The debate around the use of Decision Review System (DRS) DRS seems like it is here to stay. This was after it reared its controversial head in the first session of the first Test between South Africa and Sri Lanka in Kingsmead, Durban on Wednesday.
Left-arm seamer Vishwa Fernando had trapped Hashim Amla in front of the wicket but umpire Aleem Dar deemed as not out. Lankan skipper Dimuth Karunaratne decided to review immediately.
But, it seemed that the Islanders might have taken more than 15 seconds to take the call. So, the umpires didn’t go upstairs. However, commentators on air said that only 13.79 seconds had passed.
Another aspect was that the on-field umpire should have prompted the fielding team once the 10-second window elapsed. That too was missing.
Later on, HawkEye showed that Amla was out as the ball would have crashed into the stumps.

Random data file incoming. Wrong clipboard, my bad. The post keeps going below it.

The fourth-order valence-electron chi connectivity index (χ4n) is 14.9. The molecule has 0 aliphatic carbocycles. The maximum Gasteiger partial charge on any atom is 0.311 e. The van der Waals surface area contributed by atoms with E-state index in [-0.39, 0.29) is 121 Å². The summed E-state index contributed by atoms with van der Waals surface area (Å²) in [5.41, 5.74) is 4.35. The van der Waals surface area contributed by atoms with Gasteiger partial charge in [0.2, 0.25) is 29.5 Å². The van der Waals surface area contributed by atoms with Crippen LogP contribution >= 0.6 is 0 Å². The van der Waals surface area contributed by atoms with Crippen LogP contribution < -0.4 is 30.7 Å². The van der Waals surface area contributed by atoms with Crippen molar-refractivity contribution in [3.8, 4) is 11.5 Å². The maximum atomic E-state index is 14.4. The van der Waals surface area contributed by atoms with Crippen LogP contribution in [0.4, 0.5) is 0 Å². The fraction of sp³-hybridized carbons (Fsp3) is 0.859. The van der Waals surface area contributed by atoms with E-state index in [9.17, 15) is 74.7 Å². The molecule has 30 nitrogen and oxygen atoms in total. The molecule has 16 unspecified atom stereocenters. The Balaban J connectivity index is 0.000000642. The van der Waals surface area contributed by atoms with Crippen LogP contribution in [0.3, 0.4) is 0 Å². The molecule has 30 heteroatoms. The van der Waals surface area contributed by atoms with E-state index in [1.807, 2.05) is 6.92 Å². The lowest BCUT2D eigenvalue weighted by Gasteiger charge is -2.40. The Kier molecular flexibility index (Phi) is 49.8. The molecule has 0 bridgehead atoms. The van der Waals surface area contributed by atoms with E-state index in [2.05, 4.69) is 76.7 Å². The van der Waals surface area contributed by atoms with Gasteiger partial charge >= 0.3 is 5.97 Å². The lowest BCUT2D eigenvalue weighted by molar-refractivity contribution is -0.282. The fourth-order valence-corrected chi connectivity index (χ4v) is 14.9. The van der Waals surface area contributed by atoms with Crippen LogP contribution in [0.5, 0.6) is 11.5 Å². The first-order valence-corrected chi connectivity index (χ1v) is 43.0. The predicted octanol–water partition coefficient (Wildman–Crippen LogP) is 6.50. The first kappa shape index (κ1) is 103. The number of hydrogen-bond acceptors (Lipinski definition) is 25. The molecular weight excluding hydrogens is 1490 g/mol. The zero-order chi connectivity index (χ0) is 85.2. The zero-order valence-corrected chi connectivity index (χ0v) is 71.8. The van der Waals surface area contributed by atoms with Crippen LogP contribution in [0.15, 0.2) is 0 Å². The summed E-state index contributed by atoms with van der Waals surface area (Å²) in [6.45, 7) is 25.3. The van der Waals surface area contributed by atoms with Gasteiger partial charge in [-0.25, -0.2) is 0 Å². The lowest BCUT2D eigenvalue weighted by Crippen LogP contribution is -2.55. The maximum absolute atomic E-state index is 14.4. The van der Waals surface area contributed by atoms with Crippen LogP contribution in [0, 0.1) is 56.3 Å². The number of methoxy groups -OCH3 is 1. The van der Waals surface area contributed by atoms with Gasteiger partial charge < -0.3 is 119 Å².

Under Rule 3.2 (b) in Appendix 2 of the ICC Rules and Regulations, players have just 15 seconds to deliberate whether they will review a decision with the third umpire.
The law in ICC’s rule book states:
“The total time elapsed between the ball becomes dead and the review request being made should be no more than 15 seconds. The on-field umpire should provide the player with a prompt after 10 seconds if the request has not been made at that time and the player should request the review immediately thereafter. If the umpires believe that a request has not been made within the 15-second time frame, they will decline to review the decision.”
Earlier, in the recently concluded India vs New Zeland T20I series, DRS was in the limelight for the wrong reasons as Kiwi batsman Daryl Mitchell had to walk back despite hotspot showed there was a big mark on the toe-end of the bat after the ball had passed it.